The dirty soles of my feet crunched the hard dirt as I trekked through the wilderness. I stared into the light green water of what I had known to call Glacier. There were many Indians here. But they wouldn’t notice me. I snuck into the tall grass and trudged through the path that lead me towards my destiny.
I shuffled out into a clearing covered in wildflowers. “Kwanla,” I whispered. As soon as the words left my left my lips, she appeared out of a bush. We spent the rest of the day giggling and playing. I taught her new tricks, too. “Shake!” I insisted, and she obeyed, resting her paw in my delicate hand. “Good girl”, I said, handing her a piece of meat and stroking her head.
Suddenly, an Indian call filled my ears. I stood up, regarding the field, finding nothing. Suddenly, my father appeared, a feather plastered to his forehead. Kwanla shrunk into the bushes.
“Nala, you’ve been gone 12 hours! Where have you been?” he insisted.
“Nowhere,” I whispered.
He picked me up, swinging me onto his back. “Well, we better get you back to camp. We have to go hunting tonight.”
I gulped down my fear and prayed that Kwanla would get away. Far away.
Papa released me onto the hard ground at the camp, bending down and giving my forehead a kiss. “See you later.”
He rode away, grabbing an arrow.
I went inside and tried not to have a panic attack, like I did every time he went out hunting for her. He had never gotten her before. Why would he get her this time? But I had a feeling in my gut, a feeling that this time everything might not be okay. The feeling that I had had before Mama had died. I grabbed the bow that I had gotten a few months ago when I turned 9 and trudged into the darkness.
Each step I took was a scary one, each one providing less light. I was scared, but despite my nerves, I ran, not wanting to get caught. As I ran, my fingers brushed against something. I noticed an image in the desolate forest. I stopped and cautiously felt the thing- the petals of an Indian paintbrush. Memories flooded back; my mother braiding my hair, tucking an Indian paintbrush into my hair and behind my right ear, kissing my forehead. I came back to reality when an arrow zipped past. They thought I was an animal. The thought filled my head as I ducked and rolled into the bushes next to me, a move that my father had taught me. I crawled until my knees could take no more of the sticks and leaves covering the ground.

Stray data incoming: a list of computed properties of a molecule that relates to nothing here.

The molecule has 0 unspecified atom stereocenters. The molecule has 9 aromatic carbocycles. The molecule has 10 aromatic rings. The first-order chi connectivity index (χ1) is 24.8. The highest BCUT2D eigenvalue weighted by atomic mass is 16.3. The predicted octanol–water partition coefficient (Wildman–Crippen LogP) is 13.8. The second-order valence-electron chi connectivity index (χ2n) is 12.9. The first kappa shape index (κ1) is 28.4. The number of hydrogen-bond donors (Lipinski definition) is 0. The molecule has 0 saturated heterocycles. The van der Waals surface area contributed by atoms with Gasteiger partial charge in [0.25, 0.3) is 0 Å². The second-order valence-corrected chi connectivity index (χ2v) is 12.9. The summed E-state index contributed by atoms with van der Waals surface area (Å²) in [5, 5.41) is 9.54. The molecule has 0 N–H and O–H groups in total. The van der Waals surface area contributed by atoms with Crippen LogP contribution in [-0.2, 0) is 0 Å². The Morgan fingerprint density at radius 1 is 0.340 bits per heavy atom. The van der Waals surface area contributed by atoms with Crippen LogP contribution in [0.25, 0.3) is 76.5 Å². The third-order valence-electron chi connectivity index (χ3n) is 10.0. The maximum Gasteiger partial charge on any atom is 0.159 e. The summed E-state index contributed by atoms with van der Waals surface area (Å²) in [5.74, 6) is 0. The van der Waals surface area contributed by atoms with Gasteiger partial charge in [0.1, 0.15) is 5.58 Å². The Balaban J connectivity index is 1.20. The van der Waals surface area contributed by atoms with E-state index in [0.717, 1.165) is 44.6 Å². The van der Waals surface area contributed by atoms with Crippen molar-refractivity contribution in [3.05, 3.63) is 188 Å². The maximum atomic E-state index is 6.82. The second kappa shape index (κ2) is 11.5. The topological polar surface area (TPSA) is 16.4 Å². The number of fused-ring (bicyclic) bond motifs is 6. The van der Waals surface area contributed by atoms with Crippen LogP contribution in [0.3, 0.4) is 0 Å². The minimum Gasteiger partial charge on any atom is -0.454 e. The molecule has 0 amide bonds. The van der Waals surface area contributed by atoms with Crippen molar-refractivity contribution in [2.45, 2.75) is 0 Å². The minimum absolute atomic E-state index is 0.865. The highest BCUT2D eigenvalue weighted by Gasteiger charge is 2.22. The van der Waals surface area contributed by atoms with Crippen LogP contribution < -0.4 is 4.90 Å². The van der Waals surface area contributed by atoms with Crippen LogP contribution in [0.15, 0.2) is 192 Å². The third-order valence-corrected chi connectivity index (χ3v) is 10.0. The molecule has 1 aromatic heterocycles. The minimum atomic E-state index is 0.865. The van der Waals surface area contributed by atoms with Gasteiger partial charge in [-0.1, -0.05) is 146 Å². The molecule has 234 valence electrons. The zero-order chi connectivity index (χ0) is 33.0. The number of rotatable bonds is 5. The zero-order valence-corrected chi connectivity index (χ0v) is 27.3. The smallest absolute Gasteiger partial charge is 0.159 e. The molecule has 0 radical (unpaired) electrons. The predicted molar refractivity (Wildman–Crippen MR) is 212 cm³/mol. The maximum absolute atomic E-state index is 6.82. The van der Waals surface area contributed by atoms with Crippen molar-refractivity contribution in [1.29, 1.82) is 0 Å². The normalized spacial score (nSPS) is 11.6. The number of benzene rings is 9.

Eventually, I stood up and tried to ignore the fact that my legs burned. I desperately beheld my settings, searching for Kwanla. I saw a murky silhouette in the shadows. I rushed towards it, knowing it was Kwanla.
“Kwanla, come on girl. Let’s get you out of here.” I said, louder than I should have. But the voice that replied was much, much louder.
“NALA? Go back home!” Papa yelled.
“No,” I quietly responded.
“What was that?”
“I said no!” I yelled, tears starting to run down my pale pink cheeks.
“Nala!” he yelled accusingly.
“Don’t hurt her!” I screamed, falling onto my knees.
“Who?” he asked, more confused than mad now.
“The bear,” Papa said, “is a threat to the village. It must go.” He had said this 4 months ago too, when he had started looking for her. Yet she was not a threat, not a menace. We were not in peril just because roamed around us.
“No.” I repeated. And bolted. And then I made the mistake of looking back. My father’s face was filled with sorrow and misery. I swallowed and scanned my surroundings for Kwanla, the figure that had taken my mother’s place when she died. Her dying would be like Mama dying all over again. As the sun burst over the green grass, and the light spread, I realized that I had been running for hours. I found a small clear creek and sipped, not knowing how thirsty I was until water filled my mouth.
And then she appeared and they appeared, all at once. I abruptly stood up, looking for my father, but he was nowhere to be found. Kwanla, petrified, came behind me. I stroked her head, looking from her to the hunters. They didn’t move. Maybe they wouldn’t kill her after all. I hugged her tighter. And then they slowly moved, their arrows finding their bows. Kwanla hesitated before she slunk out of my arms and walked away from me- and towards the hunters. I almost ran toward her, but stopped. Kwanla wasn’t dumb. What was she doing? The thought hit me as hard as a rock- she was protecting me.
And then they shot.
I closed my eyes, not opening them until I heard a yell for help. A HUMAN yell for help. And I felt her nuzzle me.
“She’s okay”, was my first thought.
“Then who’s calling for help?” was my second.
I snapped open my eyes as reality kicked in: my father lie on the ground, an arrow in his leg. He was still okay, still breathing and blinking. When the medicine man came, he pronounced the leg broken. Since then, my father has gotten better. He can now easily walk. I have questioned him many times about why he would do this, sacrifice himself for her, for a bear. He has said every time,” Love is a friendship, a promise. And that day, I saw in your eyes the effect that love for that bear had on you, and it wasn’t something that you should regret. Her happiness meant more than yours did to you.”
And I realized that that was true, that you should never, ever regret love.
© Sadie Buggle, Lesher Middle School, Fort Collins, CO